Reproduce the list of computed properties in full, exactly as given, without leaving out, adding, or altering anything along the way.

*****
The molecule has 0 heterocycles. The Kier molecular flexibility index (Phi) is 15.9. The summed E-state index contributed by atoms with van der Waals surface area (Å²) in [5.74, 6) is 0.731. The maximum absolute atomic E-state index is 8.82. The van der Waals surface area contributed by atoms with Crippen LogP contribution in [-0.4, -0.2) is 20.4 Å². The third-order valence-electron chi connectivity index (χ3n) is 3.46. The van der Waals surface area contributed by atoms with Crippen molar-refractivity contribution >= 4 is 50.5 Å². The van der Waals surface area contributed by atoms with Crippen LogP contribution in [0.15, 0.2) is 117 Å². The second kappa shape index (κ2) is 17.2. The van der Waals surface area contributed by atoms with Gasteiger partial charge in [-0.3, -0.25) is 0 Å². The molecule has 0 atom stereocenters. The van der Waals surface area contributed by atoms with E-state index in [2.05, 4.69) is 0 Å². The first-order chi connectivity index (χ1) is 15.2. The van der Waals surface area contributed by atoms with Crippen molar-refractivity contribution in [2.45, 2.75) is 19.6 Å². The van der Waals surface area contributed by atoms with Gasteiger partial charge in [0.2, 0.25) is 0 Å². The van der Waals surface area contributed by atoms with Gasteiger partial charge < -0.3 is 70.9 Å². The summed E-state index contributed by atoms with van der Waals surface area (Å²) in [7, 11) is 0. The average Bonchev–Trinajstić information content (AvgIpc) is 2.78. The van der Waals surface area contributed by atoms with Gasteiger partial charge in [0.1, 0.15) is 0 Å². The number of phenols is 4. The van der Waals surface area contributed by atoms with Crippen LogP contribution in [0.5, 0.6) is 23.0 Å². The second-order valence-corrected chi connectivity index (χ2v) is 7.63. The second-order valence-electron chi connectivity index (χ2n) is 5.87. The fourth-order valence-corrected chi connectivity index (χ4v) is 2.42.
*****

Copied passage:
The molecule has 0 heterocycles. The Kier molecular flexibility index (Phi) is 15.9. The summed E-state index contributed by atoms with van der Waals surface area (Å²) in [5.74, 6) is 0.731. The maximum absolute atomic E-state index is 8.82. The van der Waals surface area contributed by atoms with Crippen LogP contribution in [-0.4, -0.2) is 20.4 Å². The third-order valence-electron chi connectivity index (χ3n) is 3.46. The van der Waals surface area contributed by atoms with Crippen molar-refractivity contribution >= 4 is 50.5 Å². The van der Waals surface area contributed by atoms with Crippen LogP contribution in [0.15, 0.2) is 117 Å². The second kappa shape index (κ2) is 17.2. The van der Waals surface area contributed by atoms with Gasteiger partial charge in [-0.3, -0.25) is 0 Å². The molecule has 0 atom stereocenters. The van der Waals surface area contributed by atoms with E-state index in [2.05, 4.69) is 0 Å². The first-order chi connectivity index (χ1) is 15.2. The van der Waals surface area contributed by atoms with Crippen molar-refractivity contribution in [2.45, 2.75) is 19.6 Å². The van der Waals surface area contributed by atoms with Gasteiger partial charge in [0.2, 0.25) is 0 Å². The van der Waals surface area contributed by atoms with Gasteiger partial charge < -0.3 is 70.9 Å². The summed E-state index contributed by atoms with van der Waals surface area (Å²) in [7, 11) is 0. The average Bonchev–Trinajstić information content (AvgIpc) is 2.78. The van der Waals surface area contributed by atoms with Gasteiger partial charge in [0.1, 0.15) is 0 Å². The number of phenols is 4. The van der Waals surface area contributed by atoms with Crippen LogP contribution in [0.5, 0.6) is 23.0 Å². The second-order valence-corrected chi connectivity index (χ2v) is 7.63. The second-order valence-electron chi connectivity index (χ2n) is 5.87. The fourth-order valence-corrected chi connectivity index (χ4v) is 2.42.